I won't go into the bit about the 300 years of ancestors leading to my birth in Toronto, Canada, in 1957. I'll just pick it up when as a boy of nine I started practicing ventriloquism. The ventriloquism became important later when as a teenager I extended that interest to the other circus arts of juggling and unicycling. I only mention that because of its importance when I left home at eighteen to join Puck's Canadian Travelling Circus. And I only mention that because it is when I quickly realized that what interested me most in the circus arts was the art of practicing them.
"The professional practicer," is what they called me at the circus, because all I ever wanted to do was to practice. Practicing was a way of controlling and putting to use the terrible energy that I had bursting from me and otherwise did not know what to do with. When the circus life--and subsequent TV commercial and TV bit-part actor life--did not turn out to be the thing for me, I went to England to become a professional actor in the theater, thinking it would provide a larger canvas for self-expression. But I got no work as an actor, and ended up playing my guitar in the streets for a summer and then working as a bartender at Britain's National Theatre. There I did a stint in the Green Room, served many famous actors and actresses, and learned that the actor's life was not glamorous. More importantly, it was the time when I discovered books and writing.
It was 1977, and I realized writing was the art and form of expression I had been looking for: the practice was the end in itself. (In addition to finding a place to get the work published.)
I was at loose ends in mid-1978, but I knew an Englishman who was about to become headmaster of a children's boarding school in Iran, and he hired me as a teacher/performer/administrative assistant. So off I went to Iran. But not for long. The country soon fell under martial law. The Revolution began while I was there and I got out fast. It was valuable experience, though, because it taught me that an entire nation could be as sick, or sicker, than an individual.
I returned to Canada and started a university preparatory course, having left high school too soon to qualify for higher education. But that didn't last long either before I had the opportunity to go to Kenya and study A-Levels. Which I did. (Romantic literature and Ancient Greek and Roman history.) In addition to reading and writing all day long, I also went on frequent safaris.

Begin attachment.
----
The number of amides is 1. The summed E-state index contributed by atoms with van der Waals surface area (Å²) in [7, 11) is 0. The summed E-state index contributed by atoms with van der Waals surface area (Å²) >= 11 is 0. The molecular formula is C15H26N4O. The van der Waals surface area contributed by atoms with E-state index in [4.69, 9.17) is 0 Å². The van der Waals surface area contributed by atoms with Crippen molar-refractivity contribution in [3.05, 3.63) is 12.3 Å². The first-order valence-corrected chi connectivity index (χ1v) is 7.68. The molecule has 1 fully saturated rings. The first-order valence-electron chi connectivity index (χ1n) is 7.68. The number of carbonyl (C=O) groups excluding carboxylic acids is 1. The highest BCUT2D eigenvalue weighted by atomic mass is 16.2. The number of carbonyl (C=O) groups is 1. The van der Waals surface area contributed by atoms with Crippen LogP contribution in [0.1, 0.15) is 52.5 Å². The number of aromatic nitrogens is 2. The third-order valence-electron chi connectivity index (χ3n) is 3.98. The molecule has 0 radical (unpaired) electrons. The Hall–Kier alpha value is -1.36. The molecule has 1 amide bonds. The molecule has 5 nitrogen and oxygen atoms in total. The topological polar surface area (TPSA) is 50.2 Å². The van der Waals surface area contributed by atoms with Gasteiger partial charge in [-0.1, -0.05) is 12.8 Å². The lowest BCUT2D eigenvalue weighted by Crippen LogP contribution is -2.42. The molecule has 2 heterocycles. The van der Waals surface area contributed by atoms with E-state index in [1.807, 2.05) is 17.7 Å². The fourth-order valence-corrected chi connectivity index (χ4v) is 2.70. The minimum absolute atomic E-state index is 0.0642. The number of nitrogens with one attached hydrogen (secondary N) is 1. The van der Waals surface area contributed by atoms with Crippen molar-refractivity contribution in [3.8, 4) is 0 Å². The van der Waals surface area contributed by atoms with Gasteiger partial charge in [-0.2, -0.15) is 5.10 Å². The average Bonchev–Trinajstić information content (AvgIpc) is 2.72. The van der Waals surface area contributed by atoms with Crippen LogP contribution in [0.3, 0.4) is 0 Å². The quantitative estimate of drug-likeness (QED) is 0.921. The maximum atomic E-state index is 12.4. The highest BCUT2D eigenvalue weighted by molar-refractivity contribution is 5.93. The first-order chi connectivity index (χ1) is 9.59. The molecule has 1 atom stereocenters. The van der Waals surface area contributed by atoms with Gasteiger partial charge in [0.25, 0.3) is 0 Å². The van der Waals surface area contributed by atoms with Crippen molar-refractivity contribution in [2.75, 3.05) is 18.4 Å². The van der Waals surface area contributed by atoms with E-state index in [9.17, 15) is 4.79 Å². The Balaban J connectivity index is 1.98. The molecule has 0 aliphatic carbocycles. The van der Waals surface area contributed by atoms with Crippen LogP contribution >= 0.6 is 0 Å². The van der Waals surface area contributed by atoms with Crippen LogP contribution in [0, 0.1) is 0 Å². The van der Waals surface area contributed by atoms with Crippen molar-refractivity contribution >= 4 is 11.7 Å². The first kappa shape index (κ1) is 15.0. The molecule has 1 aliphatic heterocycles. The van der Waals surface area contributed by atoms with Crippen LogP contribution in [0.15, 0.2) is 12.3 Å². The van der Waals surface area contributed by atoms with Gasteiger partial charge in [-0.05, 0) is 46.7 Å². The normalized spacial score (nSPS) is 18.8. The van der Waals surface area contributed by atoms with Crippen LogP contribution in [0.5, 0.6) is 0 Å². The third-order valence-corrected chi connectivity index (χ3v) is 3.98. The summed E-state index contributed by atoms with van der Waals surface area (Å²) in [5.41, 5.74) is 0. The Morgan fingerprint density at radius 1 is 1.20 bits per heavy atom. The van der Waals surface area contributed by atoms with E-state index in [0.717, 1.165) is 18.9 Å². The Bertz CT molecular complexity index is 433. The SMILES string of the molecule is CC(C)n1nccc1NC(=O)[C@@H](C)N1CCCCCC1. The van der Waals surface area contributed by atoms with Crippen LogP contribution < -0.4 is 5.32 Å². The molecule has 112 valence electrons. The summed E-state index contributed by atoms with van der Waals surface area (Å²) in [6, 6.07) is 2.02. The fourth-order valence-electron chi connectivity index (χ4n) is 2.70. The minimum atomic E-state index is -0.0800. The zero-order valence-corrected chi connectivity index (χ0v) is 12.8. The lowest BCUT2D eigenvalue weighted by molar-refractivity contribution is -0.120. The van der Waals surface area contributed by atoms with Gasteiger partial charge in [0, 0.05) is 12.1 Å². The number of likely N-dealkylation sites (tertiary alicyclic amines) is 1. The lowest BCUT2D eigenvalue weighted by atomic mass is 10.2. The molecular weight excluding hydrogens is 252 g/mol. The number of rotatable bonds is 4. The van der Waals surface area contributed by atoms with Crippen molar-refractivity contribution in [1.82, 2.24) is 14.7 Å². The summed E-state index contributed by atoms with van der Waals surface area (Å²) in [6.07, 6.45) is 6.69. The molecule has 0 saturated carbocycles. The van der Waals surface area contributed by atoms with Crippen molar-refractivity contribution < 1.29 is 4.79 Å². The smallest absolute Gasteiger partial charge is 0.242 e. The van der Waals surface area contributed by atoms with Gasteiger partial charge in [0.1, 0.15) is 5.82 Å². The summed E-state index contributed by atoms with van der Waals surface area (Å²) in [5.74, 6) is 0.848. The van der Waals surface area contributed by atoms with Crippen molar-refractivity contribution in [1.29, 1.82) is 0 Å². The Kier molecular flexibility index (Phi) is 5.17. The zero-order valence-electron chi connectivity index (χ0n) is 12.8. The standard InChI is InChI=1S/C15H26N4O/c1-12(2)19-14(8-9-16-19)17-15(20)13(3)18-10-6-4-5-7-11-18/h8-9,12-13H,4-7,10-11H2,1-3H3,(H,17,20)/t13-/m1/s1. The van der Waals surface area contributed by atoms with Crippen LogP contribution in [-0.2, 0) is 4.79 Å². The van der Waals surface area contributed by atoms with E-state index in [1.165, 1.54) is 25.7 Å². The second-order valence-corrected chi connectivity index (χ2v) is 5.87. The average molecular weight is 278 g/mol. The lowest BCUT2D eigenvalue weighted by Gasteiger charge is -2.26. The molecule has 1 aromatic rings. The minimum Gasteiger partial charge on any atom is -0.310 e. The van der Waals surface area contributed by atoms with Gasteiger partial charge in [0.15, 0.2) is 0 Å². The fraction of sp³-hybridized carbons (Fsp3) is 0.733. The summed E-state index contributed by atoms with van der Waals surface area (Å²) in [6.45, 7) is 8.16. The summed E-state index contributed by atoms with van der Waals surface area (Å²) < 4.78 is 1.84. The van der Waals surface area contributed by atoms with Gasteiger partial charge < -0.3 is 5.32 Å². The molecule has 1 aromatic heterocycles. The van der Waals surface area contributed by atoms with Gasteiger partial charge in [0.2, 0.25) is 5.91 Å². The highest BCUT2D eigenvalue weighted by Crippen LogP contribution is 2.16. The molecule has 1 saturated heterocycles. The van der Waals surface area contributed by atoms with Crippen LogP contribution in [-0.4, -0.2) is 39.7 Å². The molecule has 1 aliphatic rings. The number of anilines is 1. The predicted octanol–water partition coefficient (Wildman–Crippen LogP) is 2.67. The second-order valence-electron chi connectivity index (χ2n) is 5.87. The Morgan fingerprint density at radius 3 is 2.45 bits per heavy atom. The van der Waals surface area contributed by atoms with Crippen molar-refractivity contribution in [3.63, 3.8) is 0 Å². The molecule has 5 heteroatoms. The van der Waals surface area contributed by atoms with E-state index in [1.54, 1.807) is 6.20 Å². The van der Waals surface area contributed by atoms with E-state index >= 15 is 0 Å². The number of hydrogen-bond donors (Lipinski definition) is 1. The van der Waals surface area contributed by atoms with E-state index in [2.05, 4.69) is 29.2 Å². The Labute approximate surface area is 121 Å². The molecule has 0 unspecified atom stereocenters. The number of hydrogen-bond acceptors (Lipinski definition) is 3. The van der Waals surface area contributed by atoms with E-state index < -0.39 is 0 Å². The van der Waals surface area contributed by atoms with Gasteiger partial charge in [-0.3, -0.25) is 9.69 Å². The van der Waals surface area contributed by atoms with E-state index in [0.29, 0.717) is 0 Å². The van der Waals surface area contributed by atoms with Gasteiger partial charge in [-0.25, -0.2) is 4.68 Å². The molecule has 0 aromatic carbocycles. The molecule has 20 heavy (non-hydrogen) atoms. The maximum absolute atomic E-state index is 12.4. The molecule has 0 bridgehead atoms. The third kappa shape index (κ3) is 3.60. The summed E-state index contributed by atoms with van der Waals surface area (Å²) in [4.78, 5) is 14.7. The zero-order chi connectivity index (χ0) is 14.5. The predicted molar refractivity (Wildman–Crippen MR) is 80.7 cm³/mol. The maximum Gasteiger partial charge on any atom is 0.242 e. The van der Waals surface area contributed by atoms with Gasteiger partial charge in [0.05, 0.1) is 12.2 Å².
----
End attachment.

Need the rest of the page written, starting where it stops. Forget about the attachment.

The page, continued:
I returned to Canada after living a year under the N'Gong Hills outside Nairobi and studying under a private tutor. I spent three years reading literature at the University of Toronto, and got a Bachelor's degree with a Major in Literary Studies, a Major in English, and a Minor in Dramatic Literature.
All the while I worked in the library of The Globe and Mail, Canada's national newspaper, with one of the world's best newspaper libraries.
That was also the period I wrote my first full-length novel, and when my first short story was published. The novel was a complete failure. A typical first effort. You have to get that one out.
During that period I continued to work occasionally in bit parts in show business to pay the university bills. I became something of a resident unicyclist for the Canadian Broadcasting Corporation. Whenever they needed a unicyclist they called on me. My ACTRA membership and my talent on one wheel surely made me an easy sell.
It was in 1983, B.A. in hand, that I came to Paris to study French at the Sorbonne to become a better Canadian--that is, a bilingual one. Having once tasted Paris, however, I never could bring myself to leave it. Thus becoming a very bad Canadian.
Within two months of arriving here I landed a job as a newspaper librarian at the International Herald Tribune. I have been working at the IHT ever since, developing my career as a journalist and fiction writer.
Also met my French wife Nathalie, and we added the two kids, Paul and Emily in the early '90s.
From the wild circus life beginnings, I learned to live wildly through my writing, while leading a sedentary life in an office. But since I began covering the Formula One series and traveling to race tracks around the world every two weeks to do so, things seem to have come full circle...or should I say, full circus?
Check out the photos of me at the crime writers' festival in Spain called Semana Negra.